Biography on Carl van Vechten

The Rage in Harlem
‘The Tastemaker,’ by Edward White


One of the milestones of modernism occurred in Paris on May 29, 1913, when “The Rite of Spring” debuted at the Théâtre des Champs-Élysées and almost caused a riot. Startled by Stravinsky’s pounding rhythms and Nijinsky’s salacious choreography, the well-heeled philistines in the audience roared with disapproval while the connoisseurs, the happy few, tried shouting them down. One of the most memorable accounts of that first night was written by the American critic Carl Van Vechten, who allied himself decidedly with the latter camp, reporting that a kindred soul in the seat behind him was so carried away that he began beating a tattoo on the critic’s head with his fists. “My emotion was so great,” Van Vechten wrote, “that I did not feel the blows for some time.” Sharing his box was another pillar of the avant-garde, Gertrude Stein, who remembered certain details differently — as well she should, Van Vechten assured her. They had actually attended the less eventful second night of the ballet, but, as he suavely added, “one must only be accurate about such details in a work of fiction.”

A barely closeted gay man from a well-to-do family in Cedar Rapids, Iowa, Van Vechten was a gleeful champion of the provocative, and by God he was meant to be present at Stravinsky’s big night and the facts be damned. Isadora Duncan, Schoenberg, the blues — all were part of the cause, whatever struck the benighted as strange, ribald or downright grotesque. As Edward White writes in “The Tastemaker,” his ambitious and engaging portrait of a “polymath” and the world he helped shape, Van Vechten “collapsed the 19th-century distinctions between edifying art and facile entertainment, constantly probing the boundaries of what was considered good and bad taste.” Unsurprisingly, Van Vechten found his greatest happiness in popularizing the artists of the Harlem Renaissance: Paul Robeson, Josephine Baker, Langston Hughes and many others. Nor was this simply a matter of aesthetic preference. At his Manhattan apartment on West 55th Street, an almost utopian racial (and sexual) amity prevailed, with bons vivants of all colors drinking and dancing and coupling into the wee hours. Meanwhile, in the outside world, Van Vechten demonstrated for white society what he perceived to be the bracing emotionalism of African-­American art, whooping and stomping his feet at, say, a Broadway revue featuring his friend Ethel Waters. So synonymous was he with “Negrophilia” that curious tourists who wandered into Harlem were said to be “van-vechtening” around.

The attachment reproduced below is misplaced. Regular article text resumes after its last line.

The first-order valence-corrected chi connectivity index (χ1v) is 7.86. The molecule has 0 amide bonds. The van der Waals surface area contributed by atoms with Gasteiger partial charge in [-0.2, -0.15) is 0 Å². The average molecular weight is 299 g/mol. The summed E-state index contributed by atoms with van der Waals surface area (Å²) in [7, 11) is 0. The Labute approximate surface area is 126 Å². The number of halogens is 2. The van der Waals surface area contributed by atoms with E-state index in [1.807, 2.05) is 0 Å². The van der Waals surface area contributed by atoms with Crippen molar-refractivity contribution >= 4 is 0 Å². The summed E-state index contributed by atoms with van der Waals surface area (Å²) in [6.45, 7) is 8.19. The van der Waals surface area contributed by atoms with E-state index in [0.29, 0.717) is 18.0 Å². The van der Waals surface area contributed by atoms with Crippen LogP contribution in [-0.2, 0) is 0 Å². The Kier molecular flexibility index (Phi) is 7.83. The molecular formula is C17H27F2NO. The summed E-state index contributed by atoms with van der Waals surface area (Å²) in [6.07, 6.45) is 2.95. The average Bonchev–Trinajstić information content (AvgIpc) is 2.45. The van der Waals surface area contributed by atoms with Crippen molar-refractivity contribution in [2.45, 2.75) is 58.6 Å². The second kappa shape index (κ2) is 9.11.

Weary of his duties as a critic, Van Vechten reinvented himself as a novelist in the 1920s, arguably peaking in 1923 with his second novel, “The Blind Bow-Boy,” which White describes as “a masterpiece of camp, written decades before the term and concept came into existence.” Van Vechten’s ideal readership — those as naughty as he — could chuckle over characters like the Duke of Middlebottom, with his wistful motto, “A thing of beauty is a boy forever.” Innocents remained unperturbed.

Not so with respect to his fifth novel, a melodrama about the more lurid features of Harlem life that Van Vechten couldn’t resist titling “Nigger Heaven,” a colloquial (and obviously offensive) expression for the balcony seats in segregated theaters. Even the author’s Rotarian father objected in the strongest terms: “If you are trying to help the race as I am assured you are,” he wrote his son, “I think every word you write should be a respectful one towards the blacks.” Perhaps Van Vechten expected as much from the provinces, but surely his fellow sophisticates, black and white alike, would appreciate the title’s rightness, all the more because of the taboo it so blithely and ironically flouted.